Sunday, April 29, 2012

This blog is now retired...Please join us at our new site!

My daughters Mariya and Elena and my friend Marta have shared this blog. In the long absence since I last wrote, new blogs have been manifested. These will now take the place of this blog. Please join us on our new sites:

My blog has moved to:
There I continue with the themes of this blog, including my conversation with 20-somethings, who taught me about DIY.

My daughter Mariya has also launched her new blog.
Earth Bound Beauty is Mariya's record of her quest to be a better, healthier, stronger version of herself. Her blog focuses on food, fitness, natural health, and self care.

Tuesday, February 7, 2012

"The Quickening"

I am officially calling it spring here in the Pacific Northwest. Sorry about that, other climes. We put up with a lot of rain and cloudy days, true but we get paid back in the number of days on either side, spring and fall where things grow. NOW is the time of Quickening, the fertile secret POP of life in the belly of Mother Earth.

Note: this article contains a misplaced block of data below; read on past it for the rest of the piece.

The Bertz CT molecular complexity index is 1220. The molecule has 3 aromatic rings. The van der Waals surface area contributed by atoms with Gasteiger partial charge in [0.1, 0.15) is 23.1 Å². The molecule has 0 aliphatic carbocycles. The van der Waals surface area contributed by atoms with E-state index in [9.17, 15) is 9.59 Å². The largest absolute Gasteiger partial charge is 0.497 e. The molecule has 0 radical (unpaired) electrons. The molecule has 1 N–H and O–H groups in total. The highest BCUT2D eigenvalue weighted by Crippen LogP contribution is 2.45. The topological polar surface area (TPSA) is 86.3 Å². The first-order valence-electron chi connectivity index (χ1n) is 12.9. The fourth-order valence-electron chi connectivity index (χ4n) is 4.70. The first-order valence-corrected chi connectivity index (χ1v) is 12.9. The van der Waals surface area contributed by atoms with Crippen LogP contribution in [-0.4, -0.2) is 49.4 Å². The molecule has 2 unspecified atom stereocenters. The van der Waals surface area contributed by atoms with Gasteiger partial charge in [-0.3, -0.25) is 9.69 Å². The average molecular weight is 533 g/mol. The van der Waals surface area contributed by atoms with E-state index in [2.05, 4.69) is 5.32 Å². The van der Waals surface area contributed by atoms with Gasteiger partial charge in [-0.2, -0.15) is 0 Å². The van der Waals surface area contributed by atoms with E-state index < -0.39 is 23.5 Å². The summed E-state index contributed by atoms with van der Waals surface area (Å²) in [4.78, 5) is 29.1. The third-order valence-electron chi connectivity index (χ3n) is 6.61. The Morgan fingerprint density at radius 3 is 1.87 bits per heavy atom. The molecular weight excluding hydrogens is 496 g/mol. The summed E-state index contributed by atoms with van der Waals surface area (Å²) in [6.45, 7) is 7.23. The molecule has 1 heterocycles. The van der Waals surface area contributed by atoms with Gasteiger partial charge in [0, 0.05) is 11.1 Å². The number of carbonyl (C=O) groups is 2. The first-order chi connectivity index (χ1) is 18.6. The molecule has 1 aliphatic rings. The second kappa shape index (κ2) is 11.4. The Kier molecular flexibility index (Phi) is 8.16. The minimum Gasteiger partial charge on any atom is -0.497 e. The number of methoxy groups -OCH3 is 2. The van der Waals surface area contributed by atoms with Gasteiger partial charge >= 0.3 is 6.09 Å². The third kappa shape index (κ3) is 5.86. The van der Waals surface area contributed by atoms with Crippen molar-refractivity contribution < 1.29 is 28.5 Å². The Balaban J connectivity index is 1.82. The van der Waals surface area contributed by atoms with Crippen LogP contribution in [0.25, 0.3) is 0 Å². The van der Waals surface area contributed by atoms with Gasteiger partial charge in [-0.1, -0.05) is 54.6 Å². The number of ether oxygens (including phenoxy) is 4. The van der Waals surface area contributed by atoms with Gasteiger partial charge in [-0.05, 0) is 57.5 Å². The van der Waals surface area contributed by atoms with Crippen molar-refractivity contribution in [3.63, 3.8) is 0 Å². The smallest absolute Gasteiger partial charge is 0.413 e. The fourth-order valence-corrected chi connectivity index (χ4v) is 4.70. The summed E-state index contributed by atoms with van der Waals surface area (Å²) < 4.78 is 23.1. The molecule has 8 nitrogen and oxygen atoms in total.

Imbolc, St. Brigid's Day, Groundhog Day and Candlemass: They are all the same holiday!
This Wikipedia article does a good job explaining how.

Imbolc (also Imbolg), or St Brigid’s Day (Scots Gaelic Là Fhèill Brìghde, Irish Lá Fhéile Bríde, the feast day of St. Brigid), is a Celtic festival marking the beginning of spring. Most commonly it is celebrated on 1 or 2 February (or 12 February, according to the Old Calendar) in the northern hemisphere and 1 August in the southern hemisphere. These dates fall approximately halfway between the Winter Solstice and the Spring Equinox.

The holiday was, and for many still is, a festival of the hearth and home, and a celebration of the lengthening days and the early signs of spring. Celebrations often involved hearthfires, special foods (butter, milk, and bannocks, for example), divination or watching for omens, candles or a bonfire if the weather permits. Imbolc is traditionally a time of weather prognostication, and the old tradition of watching to see if serpents or badgers came from their winter dens is perhaps a precursor to the North American Groundhog Day.